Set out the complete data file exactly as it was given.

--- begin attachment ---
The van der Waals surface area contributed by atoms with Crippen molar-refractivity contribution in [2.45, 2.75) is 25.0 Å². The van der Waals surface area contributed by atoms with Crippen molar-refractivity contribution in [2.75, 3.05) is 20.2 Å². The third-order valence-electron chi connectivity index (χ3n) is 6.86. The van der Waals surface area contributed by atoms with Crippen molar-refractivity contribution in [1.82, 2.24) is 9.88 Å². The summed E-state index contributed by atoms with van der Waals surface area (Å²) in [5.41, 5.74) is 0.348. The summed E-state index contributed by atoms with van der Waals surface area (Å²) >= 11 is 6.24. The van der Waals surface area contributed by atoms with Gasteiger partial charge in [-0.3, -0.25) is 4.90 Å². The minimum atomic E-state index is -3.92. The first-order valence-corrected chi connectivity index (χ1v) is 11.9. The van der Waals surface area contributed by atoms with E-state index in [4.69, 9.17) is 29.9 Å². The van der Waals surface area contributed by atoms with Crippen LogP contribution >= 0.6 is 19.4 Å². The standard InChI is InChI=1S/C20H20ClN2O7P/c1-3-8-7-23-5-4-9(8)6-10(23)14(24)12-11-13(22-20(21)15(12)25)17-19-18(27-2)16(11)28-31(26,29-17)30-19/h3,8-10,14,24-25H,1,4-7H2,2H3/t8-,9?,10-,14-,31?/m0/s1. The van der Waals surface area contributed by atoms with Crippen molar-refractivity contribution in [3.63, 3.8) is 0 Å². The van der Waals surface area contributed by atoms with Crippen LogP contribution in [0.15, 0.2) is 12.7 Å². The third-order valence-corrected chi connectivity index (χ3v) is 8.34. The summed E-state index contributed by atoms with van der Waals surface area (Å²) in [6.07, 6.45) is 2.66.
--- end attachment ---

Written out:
The van der Waals surface area contributed by atoms with Crippen molar-refractivity contribution in [2.45, 2.75) is 25.0 Å². The van der Waals surface area contributed by atoms with Crippen molar-refractivity contribution in [2.75, 3.05) is 20.2 Å². The third-order valence-electron chi connectivity index (χ3n) is 6.86. The van der Waals surface area contributed by atoms with Crippen molar-refractivity contribution in [1.82, 2.24) is 9.88 Å². The summed E-state index contributed by atoms with van der Waals surface area (Å²) in [5.41, 5.74) is 0.348. The summed E-state index contributed by atoms with van der Waals surface area (Å²) >= 11 is 6.24. The van der Waals surface area contributed by atoms with Gasteiger partial charge in [-0.3, -0.25) is 4.90 Å². The minimum atomic E-state index is -3.92. The first-order valence-corrected chi connectivity index (χ1v) is 11.9. The van der Waals surface area contributed by atoms with E-state index in [4.69, 9.17) is 29.9 Å². The van der Waals surface area contributed by atoms with Crippen LogP contribution >= 0.6 is 19.4 Å². The standard InChI is InChI=1S/C20H20ClN2O7P/c1-3-8-7-23-5-4-9(8)6-10(23)14(24)12-11-13(22-20(21)15(12)25)17-19-18(27-2)16(11)28-31(26,29-17)30-19/h3,8-10,14,24-25H,1,4-7H2,2H3/t8-,9?,10-,14-,31?/m0/s1. The van der Waals surface area contributed by atoms with Crippen molar-refractivity contribution in [3.63, 3.8) is 0 Å². The van der Waals surface area contributed by atoms with Crippen LogP contribution in [0.15, 0.2) is 12.7 Å². The third-order valence-corrected chi connectivity index (χ3v) is 8.34. The summed E-state index contributed by atoms with van der Waals surface area (Å²) in [6.07, 6.45) is 2.66.